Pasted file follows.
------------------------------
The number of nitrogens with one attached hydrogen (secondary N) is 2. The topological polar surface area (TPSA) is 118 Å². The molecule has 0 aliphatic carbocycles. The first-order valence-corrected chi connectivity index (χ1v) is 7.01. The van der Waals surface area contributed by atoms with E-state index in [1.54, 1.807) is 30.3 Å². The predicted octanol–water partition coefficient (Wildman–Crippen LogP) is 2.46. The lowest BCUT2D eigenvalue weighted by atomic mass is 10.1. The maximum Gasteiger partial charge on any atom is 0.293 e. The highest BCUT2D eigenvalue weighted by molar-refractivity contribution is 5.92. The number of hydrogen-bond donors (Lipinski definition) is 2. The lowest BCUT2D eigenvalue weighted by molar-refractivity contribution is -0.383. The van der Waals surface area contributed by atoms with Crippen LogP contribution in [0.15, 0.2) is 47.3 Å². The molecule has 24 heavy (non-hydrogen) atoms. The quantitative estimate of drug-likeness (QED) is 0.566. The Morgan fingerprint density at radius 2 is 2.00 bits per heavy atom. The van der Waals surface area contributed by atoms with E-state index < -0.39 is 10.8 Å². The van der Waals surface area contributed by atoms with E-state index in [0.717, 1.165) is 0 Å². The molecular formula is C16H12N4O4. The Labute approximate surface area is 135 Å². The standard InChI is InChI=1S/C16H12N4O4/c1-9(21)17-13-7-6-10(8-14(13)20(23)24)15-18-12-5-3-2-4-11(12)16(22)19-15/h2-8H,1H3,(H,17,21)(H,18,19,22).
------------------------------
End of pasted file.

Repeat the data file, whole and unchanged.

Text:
The number of nitrogens with one attached hydrogen (secondary N) is 2. The topological polar surface area (TPSA) is 118 Å². The molecule has 0 aliphatic carbocycles. The first-order valence-corrected chi connectivity index (χ1v) is 7.01. The van der Waals surface area contributed by atoms with E-state index in [1.54, 1.807) is 30.3 Å². The predicted octanol–water partition coefficient (Wildman–Crippen LogP) is 2.46. The lowest BCUT2D eigenvalue weighted by atomic mass is 10.1. The maximum Gasteiger partial charge on any atom is 0.293 e. The highest BCUT2D eigenvalue weighted by molar-refractivity contribution is 5.92. The number of hydrogen-bond donors (Lipinski definition) is 2. The lowest BCUT2D eigenvalue weighted by molar-refractivity contribution is -0.383. The van der Waals surface area contributed by atoms with Crippen LogP contribution in [0.15, 0.2) is 47.3 Å². The molecule has 24 heavy (non-hydrogen) atoms. The quantitative estimate of drug-likeness (QED) is 0.566. The Morgan fingerprint density at radius 2 is 2.00 bits per heavy atom. The van der Waals surface area contributed by atoms with E-state index < -0.39 is 10.8 Å². The van der Waals surface area contributed by atoms with E-state index in [0.717, 1.165) is 0 Å². The molecular formula is C16H12N4O4. The Labute approximate surface area is 135 Å². The standard InChI is InChI=1S/C16H12N4O4/c1-9(21)17-13-7-6-10(8-14(13)20(23)24)15-18-12-5-3-2-4-11(12)16(22)19-15/h2-8H,1H3,(H,17,21)(H,18,19,22).